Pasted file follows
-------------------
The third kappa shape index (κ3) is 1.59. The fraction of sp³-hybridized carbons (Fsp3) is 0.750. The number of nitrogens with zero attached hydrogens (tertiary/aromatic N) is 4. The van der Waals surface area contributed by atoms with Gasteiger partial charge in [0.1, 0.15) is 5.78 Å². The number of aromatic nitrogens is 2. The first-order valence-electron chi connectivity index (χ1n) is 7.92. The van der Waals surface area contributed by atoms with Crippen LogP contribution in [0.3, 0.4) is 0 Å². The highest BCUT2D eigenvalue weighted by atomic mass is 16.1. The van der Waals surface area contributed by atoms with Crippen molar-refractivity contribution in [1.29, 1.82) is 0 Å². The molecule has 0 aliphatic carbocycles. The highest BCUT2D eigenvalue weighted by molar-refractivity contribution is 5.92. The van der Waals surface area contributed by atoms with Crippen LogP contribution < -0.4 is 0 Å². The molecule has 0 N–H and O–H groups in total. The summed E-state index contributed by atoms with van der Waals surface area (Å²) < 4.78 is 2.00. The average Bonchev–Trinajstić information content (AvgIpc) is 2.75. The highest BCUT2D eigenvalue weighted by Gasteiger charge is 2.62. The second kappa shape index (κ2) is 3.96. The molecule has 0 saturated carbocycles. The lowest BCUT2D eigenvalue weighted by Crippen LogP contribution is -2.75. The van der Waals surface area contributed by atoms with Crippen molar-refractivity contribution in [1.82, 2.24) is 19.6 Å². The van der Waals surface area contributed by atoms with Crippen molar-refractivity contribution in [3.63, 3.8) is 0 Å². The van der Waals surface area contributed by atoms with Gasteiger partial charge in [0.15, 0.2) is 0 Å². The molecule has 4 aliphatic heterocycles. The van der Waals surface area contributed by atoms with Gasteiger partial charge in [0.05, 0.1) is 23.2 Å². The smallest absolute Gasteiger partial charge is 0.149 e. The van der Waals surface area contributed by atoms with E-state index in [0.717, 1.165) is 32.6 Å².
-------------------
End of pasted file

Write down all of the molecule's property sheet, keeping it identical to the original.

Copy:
The third kappa shape index (κ3) is 1.59. The fraction of sp³-hybridized carbons (Fsp3) is 0.750. The number of nitrogens with zero attached hydrogens (tertiary/aromatic N) is 4. The van der Waals surface area contributed by atoms with Gasteiger partial charge in [0.1, 0.15) is 5.78 Å². The number of aromatic nitrogens is 2. The first-order valence-electron chi connectivity index (χ1n) is 7.92. The van der Waals surface area contributed by atoms with Crippen LogP contribution in [0.3, 0.4) is 0 Å². The highest BCUT2D eigenvalue weighted by atomic mass is 16.1. The van der Waals surface area contributed by atoms with Crippen molar-refractivity contribution in [1.29, 1.82) is 0 Å². The molecule has 0 aliphatic carbocycles. The highest BCUT2D eigenvalue weighted by molar-refractivity contribution is 5.92. The van der Waals surface area contributed by atoms with Crippen LogP contribution < -0.4 is 0 Å². The molecule has 0 N–H and O–H groups in total. The summed E-state index contributed by atoms with van der Waals surface area (Å²) < 4.78 is 2.00. The average Bonchev–Trinajstić information content (AvgIpc) is 2.75. The highest BCUT2D eigenvalue weighted by Gasteiger charge is 2.62. The second kappa shape index (κ2) is 3.96. The molecule has 0 saturated carbocycles. The lowest BCUT2D eigenvalue weighted by Crippen LogP contribution is -2.75. The van der Waals surface area contributed by atoms with Crippen molar-refractivity contribution in [1.82, 2.24) is 19.6 Å². The van der Waals surface area contributed by atoms with Crippen molar-refractivity contribution in [3.63, 3.8) is 0 Å². The van der Waals surface area contributed by atoms with Gasteiger partial charge in [0.15, 0.2) is 0 Å². The molecule has 4 aliphatic heterocycles. The van der Waals surface area contributed by atoms with Gasteiger partial charge in [0.05, 0.1) is 23.2 Å². The smallest absolute Gasteiger partial charge is 0.149 e. The van der Waals surface area contributed by atoms with E-state index in [0.717, 1.165) is 32.6 Å².